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Frequency Domain not Converging

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Hello,

I'm trying to design a nonlinear MEMS energy harvester: * I am using a fine swept mesh. * Material: Silicone polycrystiline * physics: solid mechanics. * Boundary conditions: fixed at one end. * 1g gravity applied to the domain. * Study: eigenfreuquency and frequency domain.

I used the eigenfrequency study to find the first three modes, and it converged to the right soluction with no issues.

When I use the frequency domain study with conditions I stated above, I set the freuquency to the first mode freuncy that was found by the eigenfrequency study, and it coverges with no problems.

The problem When I specify a range of frequencies around the first mode/resonant frequency, the solver works for the frequencies up to the actual resonant frequency that is within the range specified, and it stops converging.

I am not sure to what I should attribute the problem to in my settings. I have tried running an Adaptive Mesh in the frequency domain study, a parameter sweep for the gravity to improve convergence with no luck.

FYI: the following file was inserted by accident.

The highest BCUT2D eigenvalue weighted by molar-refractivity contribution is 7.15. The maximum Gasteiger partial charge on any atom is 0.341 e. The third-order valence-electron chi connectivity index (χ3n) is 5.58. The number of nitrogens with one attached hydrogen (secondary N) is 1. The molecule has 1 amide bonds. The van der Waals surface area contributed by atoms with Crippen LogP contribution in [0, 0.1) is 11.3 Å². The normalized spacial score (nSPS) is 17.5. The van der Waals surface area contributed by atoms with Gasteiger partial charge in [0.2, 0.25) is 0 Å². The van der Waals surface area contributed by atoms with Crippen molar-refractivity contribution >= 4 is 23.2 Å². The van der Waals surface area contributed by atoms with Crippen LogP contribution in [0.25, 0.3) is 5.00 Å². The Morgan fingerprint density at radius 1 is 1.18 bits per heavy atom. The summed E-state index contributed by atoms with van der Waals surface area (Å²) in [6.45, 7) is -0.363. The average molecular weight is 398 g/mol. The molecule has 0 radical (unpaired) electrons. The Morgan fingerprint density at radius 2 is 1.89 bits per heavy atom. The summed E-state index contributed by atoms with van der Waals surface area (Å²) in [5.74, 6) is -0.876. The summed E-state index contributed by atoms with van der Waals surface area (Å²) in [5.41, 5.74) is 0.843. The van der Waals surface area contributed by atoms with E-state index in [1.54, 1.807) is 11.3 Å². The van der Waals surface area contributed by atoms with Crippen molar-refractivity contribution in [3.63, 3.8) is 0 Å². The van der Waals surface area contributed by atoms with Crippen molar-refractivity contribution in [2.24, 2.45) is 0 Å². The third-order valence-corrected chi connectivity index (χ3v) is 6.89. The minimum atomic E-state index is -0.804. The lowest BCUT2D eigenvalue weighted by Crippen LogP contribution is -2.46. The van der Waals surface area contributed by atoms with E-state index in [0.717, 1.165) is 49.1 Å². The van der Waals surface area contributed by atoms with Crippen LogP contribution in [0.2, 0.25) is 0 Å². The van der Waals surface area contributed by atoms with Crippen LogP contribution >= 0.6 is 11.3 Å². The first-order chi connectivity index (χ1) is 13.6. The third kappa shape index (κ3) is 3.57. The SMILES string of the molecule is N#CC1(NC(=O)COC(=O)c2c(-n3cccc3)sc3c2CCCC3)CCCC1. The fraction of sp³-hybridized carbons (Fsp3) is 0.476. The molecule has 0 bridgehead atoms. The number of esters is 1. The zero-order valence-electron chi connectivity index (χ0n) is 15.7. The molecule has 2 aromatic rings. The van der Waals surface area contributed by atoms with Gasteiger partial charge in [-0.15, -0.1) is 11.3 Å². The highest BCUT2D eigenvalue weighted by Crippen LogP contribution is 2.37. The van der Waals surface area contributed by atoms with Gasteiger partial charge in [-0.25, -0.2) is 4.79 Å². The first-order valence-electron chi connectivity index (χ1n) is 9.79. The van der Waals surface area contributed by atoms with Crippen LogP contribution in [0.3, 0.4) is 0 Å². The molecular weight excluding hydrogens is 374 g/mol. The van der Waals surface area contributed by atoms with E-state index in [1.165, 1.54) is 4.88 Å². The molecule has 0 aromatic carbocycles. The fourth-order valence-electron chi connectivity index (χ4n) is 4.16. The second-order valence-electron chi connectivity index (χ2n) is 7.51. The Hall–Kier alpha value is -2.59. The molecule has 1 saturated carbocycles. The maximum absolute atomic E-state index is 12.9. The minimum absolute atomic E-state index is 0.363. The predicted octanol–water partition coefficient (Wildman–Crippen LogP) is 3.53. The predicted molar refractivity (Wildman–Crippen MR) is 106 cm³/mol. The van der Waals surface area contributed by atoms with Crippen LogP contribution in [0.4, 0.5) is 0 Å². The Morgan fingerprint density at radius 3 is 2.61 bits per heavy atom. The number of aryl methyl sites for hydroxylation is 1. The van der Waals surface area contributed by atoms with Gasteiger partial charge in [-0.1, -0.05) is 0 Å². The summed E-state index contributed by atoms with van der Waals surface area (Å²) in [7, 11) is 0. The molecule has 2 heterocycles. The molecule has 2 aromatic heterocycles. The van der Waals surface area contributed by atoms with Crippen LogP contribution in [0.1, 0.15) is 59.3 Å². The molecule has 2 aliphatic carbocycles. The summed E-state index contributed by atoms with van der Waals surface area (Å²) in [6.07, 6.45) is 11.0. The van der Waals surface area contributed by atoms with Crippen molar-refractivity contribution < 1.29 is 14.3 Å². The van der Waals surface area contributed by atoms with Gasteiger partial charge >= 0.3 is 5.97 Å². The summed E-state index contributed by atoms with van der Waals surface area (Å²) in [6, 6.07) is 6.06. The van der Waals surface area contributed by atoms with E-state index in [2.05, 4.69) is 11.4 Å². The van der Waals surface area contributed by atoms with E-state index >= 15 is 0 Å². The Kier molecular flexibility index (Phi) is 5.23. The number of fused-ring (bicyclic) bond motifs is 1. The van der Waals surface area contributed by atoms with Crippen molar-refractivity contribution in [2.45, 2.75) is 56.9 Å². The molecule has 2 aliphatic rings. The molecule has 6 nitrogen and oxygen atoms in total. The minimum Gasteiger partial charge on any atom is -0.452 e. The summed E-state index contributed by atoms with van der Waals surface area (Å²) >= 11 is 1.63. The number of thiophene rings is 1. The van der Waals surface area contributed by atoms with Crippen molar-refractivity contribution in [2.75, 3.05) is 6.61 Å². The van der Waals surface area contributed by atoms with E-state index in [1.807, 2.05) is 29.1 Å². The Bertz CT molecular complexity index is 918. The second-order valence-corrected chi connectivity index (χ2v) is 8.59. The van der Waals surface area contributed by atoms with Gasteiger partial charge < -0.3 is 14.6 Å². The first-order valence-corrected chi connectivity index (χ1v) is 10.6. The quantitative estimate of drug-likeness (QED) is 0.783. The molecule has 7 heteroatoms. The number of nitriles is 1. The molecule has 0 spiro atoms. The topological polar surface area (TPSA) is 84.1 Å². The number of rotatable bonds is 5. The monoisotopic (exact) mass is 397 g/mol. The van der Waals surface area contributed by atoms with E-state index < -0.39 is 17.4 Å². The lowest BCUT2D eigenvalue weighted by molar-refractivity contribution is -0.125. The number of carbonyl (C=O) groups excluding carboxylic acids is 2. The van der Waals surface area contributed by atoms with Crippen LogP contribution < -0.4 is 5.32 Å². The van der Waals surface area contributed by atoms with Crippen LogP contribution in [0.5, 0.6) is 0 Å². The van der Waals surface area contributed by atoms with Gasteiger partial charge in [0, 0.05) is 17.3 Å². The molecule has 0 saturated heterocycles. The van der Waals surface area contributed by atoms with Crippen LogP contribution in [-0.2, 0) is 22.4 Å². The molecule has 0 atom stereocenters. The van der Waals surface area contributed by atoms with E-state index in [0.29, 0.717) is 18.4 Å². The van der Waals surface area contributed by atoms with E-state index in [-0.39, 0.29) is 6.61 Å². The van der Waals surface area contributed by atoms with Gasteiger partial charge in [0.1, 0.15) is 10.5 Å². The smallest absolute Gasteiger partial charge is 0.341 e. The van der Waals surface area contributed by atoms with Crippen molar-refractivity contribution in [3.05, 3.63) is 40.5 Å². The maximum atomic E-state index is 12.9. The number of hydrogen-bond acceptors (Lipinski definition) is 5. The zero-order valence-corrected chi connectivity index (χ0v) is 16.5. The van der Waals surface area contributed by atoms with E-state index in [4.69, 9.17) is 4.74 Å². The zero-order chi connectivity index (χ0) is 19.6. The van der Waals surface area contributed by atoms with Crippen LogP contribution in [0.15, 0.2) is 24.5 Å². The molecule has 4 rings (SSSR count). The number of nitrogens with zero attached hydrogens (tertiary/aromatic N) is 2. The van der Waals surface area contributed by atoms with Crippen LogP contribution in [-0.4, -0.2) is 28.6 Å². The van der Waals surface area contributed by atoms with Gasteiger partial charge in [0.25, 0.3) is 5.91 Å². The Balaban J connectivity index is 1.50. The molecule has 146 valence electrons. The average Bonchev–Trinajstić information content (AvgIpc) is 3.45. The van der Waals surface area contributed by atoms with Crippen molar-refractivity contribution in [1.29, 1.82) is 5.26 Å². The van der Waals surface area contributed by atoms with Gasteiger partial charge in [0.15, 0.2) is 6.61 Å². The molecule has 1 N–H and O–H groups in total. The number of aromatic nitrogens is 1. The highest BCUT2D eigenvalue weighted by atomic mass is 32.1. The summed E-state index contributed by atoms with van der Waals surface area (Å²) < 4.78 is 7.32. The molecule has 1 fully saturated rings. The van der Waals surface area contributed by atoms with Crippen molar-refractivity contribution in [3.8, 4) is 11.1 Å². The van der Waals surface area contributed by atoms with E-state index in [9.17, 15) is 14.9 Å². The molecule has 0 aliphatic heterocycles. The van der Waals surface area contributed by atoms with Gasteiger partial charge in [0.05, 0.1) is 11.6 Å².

I think what happens, is that the deflection is really high at the resonant frequency and that, somehow, messes the mesh up. as I have read something about how elements of the mesh can get inverted when the mesh deforms, which in my case, the mesh is moving and deforming for the boundary conditions I am using.

I have tried to solve the problem by adding damping to reduce deflection at the resonant frequency, that didn't work either.

I would really apreciate your input or pointer to my problem.



1 Reply Last Post 30 Apr 2019, 08:33 GMT-4
Henrik Sönnerlind COMSOL Employee

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Posted: 6 months ago 30 Apr 2019, 08:33 GMT-4

Hi,

The most probable cause is that you have zero (or very low) damping. At resonance, this gives a singular matrix (analytically: infinte displacements).

Regards,
Henrik

Hi, The most probable cause is that you have zero (or very low) damping. At resonance, this gives a singular matrix (analytically: infinte displacements). Regards, Henrik

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